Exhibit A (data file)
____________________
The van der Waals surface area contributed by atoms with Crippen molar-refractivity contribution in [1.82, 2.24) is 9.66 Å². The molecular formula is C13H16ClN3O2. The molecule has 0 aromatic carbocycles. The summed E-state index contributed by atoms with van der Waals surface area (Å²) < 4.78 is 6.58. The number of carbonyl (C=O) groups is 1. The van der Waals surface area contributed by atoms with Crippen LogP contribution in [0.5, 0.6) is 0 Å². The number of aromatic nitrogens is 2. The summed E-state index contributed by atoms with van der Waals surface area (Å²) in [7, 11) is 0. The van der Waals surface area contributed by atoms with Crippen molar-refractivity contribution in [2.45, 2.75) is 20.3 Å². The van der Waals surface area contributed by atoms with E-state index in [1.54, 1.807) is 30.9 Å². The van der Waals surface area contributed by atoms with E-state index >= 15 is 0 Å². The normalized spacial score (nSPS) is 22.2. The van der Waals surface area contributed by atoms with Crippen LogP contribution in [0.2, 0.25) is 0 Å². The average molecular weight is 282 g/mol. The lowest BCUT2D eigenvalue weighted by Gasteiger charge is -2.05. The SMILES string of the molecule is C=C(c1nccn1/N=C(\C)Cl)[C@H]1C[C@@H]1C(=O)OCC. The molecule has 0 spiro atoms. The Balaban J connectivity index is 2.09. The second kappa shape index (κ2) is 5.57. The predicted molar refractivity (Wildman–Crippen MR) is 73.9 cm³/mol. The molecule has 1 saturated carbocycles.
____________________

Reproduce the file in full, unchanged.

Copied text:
The van der Waals surface area contributed by atoms with Crippen molar-refractivity contribution in [1.82, 2.24) is 9.66 Å². The molecular formula is C13H16ClN3O2. The molecule has 0 aromatic carbocycles. The summed E-state index contributed by atoms with van der Waals surface area (Å²) < 4.78 is 6.58. The number of carbonyl (C=O) groups is 1. The van der Waals surface area contributed by atoms with Crippen LogP contribution in [0.5, 0.6) is 0 Å². The number of aromatic nitrogens is 2. The summed E-state index contributed by atoms with van der Waals surface area (Å²) in [7, 11) is 0. The van der Waals surface area contributed by atoms with Crippen molar-refractivity contribution in [2.45, 2.75) is 20.3 Å². The van der Waals surface area contributed by atoms with E-state index in [1.54, 1.807) is 30.9 Å². The van der Waals surface area contributed by atoms with E-state index >= 15 is 0 Å². The normalized spacial score (nSPS) is 22.2. The van der Waals surface area contributed by atoms with Crippen LogP contribution in [0.2, 0.25) is 0 Å². The average molecular weight is 282 g/mol. The lowest BCUT2D eigenvalue weighted by Gasteiger charge is -2.05. The SMILES string of the molecule is C=C(c1nccn1/N=C(\C)Cl)[C@H]1C[C@@H]1C(=O)OCC. The molecule has 0 spiro atoms. The Balaban J connectivity index is 2.09. The second kappa shape index (κ2) is 5.57. The predicted molar refractivity (Wildman–Crippen MR) is 73.9 cm³/mol. The molecule has 1 saturated carbocycles.